Iraq's southern wetlands are in crisis. These areas are the spawning ground for Gulf fisheries, a resting place for migrating wildfowl, and source of livelihood for fishermen and herders. Faith Lapidus has more.
Video

Video Colombians Flee Venezuela as Border Crisis Escalates

Hundreds of Colombians have fled Venezuela since last week, amid an escalating border crisis between the two countries. Last week, Venezuelan President Nicolas Maduro ordered the closure of a key border crossing after smugglers injured three Venezuelan soldiers and a civilian. The president also ordered the deportation of Colombians who are in Venezuela illegally. Zlatica Hoke reports.
Video

Video Rebuilding New Orleans' Music Scene

Ten years after Hurricane Katrina inundated New Orleans, threatening to wash away its vibrant musical heritage along with its neighborhoods, the beat goes on. As Bronwyn Benito and Faith Lapidus report, a Musicians' Village is preserving the city's unique sound.
Video

Video In Russia, Auto Industry in Tailspin

Industry insiders say country relies too heavily on imports as inflation cuts too many consumers out of the market. Daniel Schearf has more from Moscow.
Video

Video Scientist Calls Use of Fetal Tissue in Medical Research Essential

An anti-abortion group responsible for secret recordings of workers at a women's health care organization claims the workers shown are offering baby parts for sale, a charge the organization strongly denies. While the selling of fetal tissue is against the law in the United States, abortion and the use of donated fetal tissue for medical research are both legal. VOA’s Julie Taboh reports.
Video

Video Next to Iran, Climate at Forefront of Obama Agenda

President Barack Obama this week announced new initiatives aimed at making it easier for Americans to access renewable energy sources such as solar and wind. Obama is not slowing down when it comes to pushing through climate change measures, an issue he says is the greatest threat to the country’s national security. VOA correspondent Aru Pande has more from the White House.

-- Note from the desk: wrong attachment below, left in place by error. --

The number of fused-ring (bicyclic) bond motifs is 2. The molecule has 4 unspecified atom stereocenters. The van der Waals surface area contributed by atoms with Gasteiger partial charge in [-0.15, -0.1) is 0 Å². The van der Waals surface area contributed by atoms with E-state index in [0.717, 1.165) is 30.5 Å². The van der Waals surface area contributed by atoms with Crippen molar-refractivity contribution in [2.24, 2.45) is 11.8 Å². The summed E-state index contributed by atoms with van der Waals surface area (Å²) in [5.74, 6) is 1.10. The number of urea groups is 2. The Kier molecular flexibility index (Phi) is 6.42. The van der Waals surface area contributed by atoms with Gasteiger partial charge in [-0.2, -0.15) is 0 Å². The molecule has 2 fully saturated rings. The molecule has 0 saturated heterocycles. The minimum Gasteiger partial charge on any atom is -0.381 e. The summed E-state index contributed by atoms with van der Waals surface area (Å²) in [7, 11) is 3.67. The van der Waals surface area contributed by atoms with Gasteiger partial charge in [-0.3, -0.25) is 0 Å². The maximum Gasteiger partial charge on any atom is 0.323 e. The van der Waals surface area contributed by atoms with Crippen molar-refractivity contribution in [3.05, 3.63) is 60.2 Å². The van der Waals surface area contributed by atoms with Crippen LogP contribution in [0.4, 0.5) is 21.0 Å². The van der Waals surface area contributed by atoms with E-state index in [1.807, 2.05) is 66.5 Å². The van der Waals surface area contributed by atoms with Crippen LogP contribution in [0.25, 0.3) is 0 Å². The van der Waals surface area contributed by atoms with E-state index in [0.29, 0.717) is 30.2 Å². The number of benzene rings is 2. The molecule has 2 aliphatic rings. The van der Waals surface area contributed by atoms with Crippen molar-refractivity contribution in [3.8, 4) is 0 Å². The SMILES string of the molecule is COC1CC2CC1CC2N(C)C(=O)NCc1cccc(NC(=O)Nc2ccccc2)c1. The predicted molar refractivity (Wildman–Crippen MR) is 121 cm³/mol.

Video

Video Arctic Draws International Competition for Oil

A new geopolitical “Great Game” is underway in earth’s northernmost region, the Arctic, where Russia has claimed a large area for resource development and President Barack Obama recently approved Shell Oil Company’s test-drilling project in an area under U.S. control. Greg Flakus reports.
Video

Video Philippine Maritime Police: Chinese Fishermen a Threat to Country’s Security

China and the Philippines both claim maritime rights in the South China Sea.  That includes the right to fish in those waters. Jason Strother reports on how the Philippines is catching Chinese nationals it says are illegal poachers. He has the story from Palawan province.
Video

Video China's Spratly Island Building Said to Light Up the Night 'Like A City'

Southeast Asian countries claim China has illegally seized territory in the Spratly islands. It is especially a concern for a Philippine mayor who says Beijing is occupying parts of his municipality. Jason Strother reports from the capital of Palawan province, Puerto Princesa.
Video

Video Ages-old Ice Reveals Secrets of Climate Change

Ice caps don't just exist at the world's poles. There are also tropical ice caps, and the largest sits atop the Peruvian Andes - but it is melting, quickly, and may be gone within the next 20 years. George Putic reports scientists are now rushing to take samples to get at the valuable information about climate change locked in the ice.

VOA Blogs